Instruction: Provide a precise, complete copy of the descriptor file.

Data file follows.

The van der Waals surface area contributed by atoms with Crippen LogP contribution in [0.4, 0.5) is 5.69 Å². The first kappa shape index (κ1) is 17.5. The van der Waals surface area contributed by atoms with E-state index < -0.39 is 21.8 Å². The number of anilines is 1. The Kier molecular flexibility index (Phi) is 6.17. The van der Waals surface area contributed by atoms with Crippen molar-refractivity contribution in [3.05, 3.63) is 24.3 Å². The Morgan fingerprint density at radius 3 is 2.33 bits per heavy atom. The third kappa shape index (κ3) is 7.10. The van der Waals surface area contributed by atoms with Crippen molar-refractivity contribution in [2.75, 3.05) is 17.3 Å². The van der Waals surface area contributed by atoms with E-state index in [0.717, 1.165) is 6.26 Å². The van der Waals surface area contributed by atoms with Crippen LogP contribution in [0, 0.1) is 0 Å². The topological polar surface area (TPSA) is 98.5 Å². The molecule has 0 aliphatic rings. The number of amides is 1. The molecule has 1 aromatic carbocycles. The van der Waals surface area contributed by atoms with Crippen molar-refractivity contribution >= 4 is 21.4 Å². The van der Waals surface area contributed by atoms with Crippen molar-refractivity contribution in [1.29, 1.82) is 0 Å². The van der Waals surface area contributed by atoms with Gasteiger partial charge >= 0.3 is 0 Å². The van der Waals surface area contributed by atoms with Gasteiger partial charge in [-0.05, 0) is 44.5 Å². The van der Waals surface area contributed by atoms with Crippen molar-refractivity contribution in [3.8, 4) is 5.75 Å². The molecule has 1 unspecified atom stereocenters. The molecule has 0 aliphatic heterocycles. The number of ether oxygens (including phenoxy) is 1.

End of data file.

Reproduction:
The van der Waals surface area contributed by atoms with Crippen LogP contribution in [0.4, 0.5) is 5.69 Å². The first kappa shape index (κ1) is 17.5. The van der Waals surface area contributed by atoms with E-state index < -0.39 is 21.8 Å². The number of anilines is 1. The Kier molecular flexibility index (Phi) is 6.17. The van der Waals surface area contributed by atoms with Crippen molar-refractivity contribution in [3.05, 3.63) is 24.3 Å². The Morgan fingerprint density at radius 3 is 2.33 bits per heavy atom. The third kappa shape index (κ3) is 7.10. The van der Waals surface area contributed by atoms with Crippen molar-refractivity contribution in [2.75, 3.05) is 17.3 Å². The van der Waals surface area contributed by atoms with E-state index in [0.717, 1.165) is 6.26 Å². The van der Waals surface area contributed by atoms with Crippen LogP contribution in [0, 0.1) is 0 Å². The topological polar surface area (TPSA) is 98.5 Å². The molecule has 0 aliphatic rings. The number of amides is 1. The molecule has 1 aromatic carbocycles. The van der Waals surface area contributed by atoms with Crippen molar-refractivity contribution >= 4 is 21.4 Å². The van der Waals surface area contributed by atoms with Crippen molar-refractivity contribution in [1.29, 1.82) is 0 Å². The van der Waals surface area contributed by atoms with Gasteiger partial charge >= 0.3 is 0 Å². The van der Waals surface area contributed by atoms with Gasteiger partial charge in [-0.05, 0) is 44.5 Å². The van der Waals surface area contributed by atoms with Crippen molar-refractivity contribution in [3.8, 4) is 5.75 Å². The molecule has 1 unspecified atom stereocenters. The molecule has 0 aliphatic heterocycles. The number of ether oxygens (including phenoxy) is 1.